For a man seriously asking Commonwealth voters to elect him their next chief executive, this is hardly the mark of a serious candidate. One of the Commonwealth’s major papers, the Richmond Times-Dispatch, agrees, writing in a September editorial, “[McAuliffe’s] troubling lack of mastery and odd flippancy combine to paint a portrait of a deeply unserious candidate.”
What’s worse is McAuliffe’s aversion to taking a position himself on the very issues on which he attacks Cuccinelli. A reporter from The Weekly Standard asked McAuliffe on camera about his support for taxpayer-funded late-term abortions.
“It’s a beautiful day out, huh?” was Terry’s response.
That’s the newly rebooted Candidate Terry talking; the Democrat Attack Dog Terry of old was loud and clear about social issues, freely articulating positions so extreme that he was uninvited from addressing his Catholic Alma mater.
How extreme, exactly? According to Susan B. Anthony President Marjorie Dannenfelser, “Terry McAuliffe supports a platform of abortion on-demand at any time, for any reason, paid for by Virginia taxpayers. That means he supports a platform of sex-selective abortion, late-term abortion, partial-birth abortion, and abortions on teenage girls without parental consent – all paid for by Virginia taxpayers. In sync with the extreme abortion lobby, he is utterly out of step with Virginia taxpayers.”
Rather than disavow his former extremism, a McAuliffe campaign spokesperson declined to affirm or deny the candidates’ position on late-term abortion.
To give credit where it is due, McAuliffe has made one policy proposal relating to recently passed state legislation requiring stricter regulation of abortion clinics. From the Richmond Times-Dispatch:
McAuliffe recently said he would “issue what's called a guidance opinion by mid-March. I can give a guidance opinion to the Board of Health to grandfather in those remaining clinics to keep them open. That's why this election is so important, and I will do that.”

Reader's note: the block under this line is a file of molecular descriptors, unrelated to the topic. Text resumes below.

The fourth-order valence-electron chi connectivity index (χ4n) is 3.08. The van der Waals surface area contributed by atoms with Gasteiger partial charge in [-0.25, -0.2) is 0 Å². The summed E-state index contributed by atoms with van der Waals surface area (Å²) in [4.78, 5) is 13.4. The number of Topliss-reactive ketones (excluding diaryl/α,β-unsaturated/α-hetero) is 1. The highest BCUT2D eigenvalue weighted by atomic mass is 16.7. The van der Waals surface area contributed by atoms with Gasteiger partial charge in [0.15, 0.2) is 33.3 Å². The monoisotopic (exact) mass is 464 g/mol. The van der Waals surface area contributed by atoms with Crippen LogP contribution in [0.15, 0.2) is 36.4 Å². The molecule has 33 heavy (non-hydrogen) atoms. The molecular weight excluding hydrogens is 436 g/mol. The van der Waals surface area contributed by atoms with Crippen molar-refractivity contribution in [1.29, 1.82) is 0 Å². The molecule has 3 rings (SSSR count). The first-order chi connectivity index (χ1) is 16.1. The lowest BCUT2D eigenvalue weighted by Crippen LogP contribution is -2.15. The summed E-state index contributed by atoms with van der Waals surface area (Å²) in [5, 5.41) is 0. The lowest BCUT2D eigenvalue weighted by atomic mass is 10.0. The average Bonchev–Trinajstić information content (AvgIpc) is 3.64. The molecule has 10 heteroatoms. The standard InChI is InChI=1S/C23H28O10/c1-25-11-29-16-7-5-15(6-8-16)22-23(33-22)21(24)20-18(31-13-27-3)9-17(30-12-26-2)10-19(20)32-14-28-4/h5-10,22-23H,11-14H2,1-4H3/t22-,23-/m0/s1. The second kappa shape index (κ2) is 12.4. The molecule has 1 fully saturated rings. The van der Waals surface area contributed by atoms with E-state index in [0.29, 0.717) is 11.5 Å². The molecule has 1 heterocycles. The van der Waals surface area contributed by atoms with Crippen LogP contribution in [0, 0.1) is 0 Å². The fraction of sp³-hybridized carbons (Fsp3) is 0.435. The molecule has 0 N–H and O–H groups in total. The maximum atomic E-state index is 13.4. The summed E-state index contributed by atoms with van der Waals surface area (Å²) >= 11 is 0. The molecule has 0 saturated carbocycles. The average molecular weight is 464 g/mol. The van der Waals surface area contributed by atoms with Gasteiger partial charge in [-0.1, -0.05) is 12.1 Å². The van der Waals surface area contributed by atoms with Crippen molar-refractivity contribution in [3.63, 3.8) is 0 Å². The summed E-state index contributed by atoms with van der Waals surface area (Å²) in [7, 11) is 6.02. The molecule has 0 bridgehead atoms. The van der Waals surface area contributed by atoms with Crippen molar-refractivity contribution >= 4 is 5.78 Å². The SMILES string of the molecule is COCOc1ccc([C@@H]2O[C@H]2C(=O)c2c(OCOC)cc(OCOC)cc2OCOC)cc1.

Actually, he can’t. For one thing, the board already voted to apply the new rules to existing clinics. It did so to carry out a new state law, passed by the General Assembly and signed by the governor. Even if the governor could issue a “guidance opinion,” it’s not clear by what procedural mechanism the board could effect a unilateral reversal to carry it out.
But the governor cannot issue a “guidance opinion,” a creature that apparently exists only in McAuliffe’s vivid imagination.
Per usual, don’t confuse Terry or his supporters with the facts. After all, Planned Parenthood has shelled out a cool million in anti-Cuccinelli ads, and independent expenditure reports show NARAL Pro-Choice Virginia has topped six figures in helping him wage the most negative campaign in recent memory.
Keeping that outside cash flowing is obviously more important than openness about your positions or getting the facts right if you’re Terry McAuliffe, who’s spent a career putting political gamesmanship ahead of leadership.
As a candidate named Barack Obama said in 2008, “If you don’t have a record to run on, then you paint your opponent as someone people should run from.”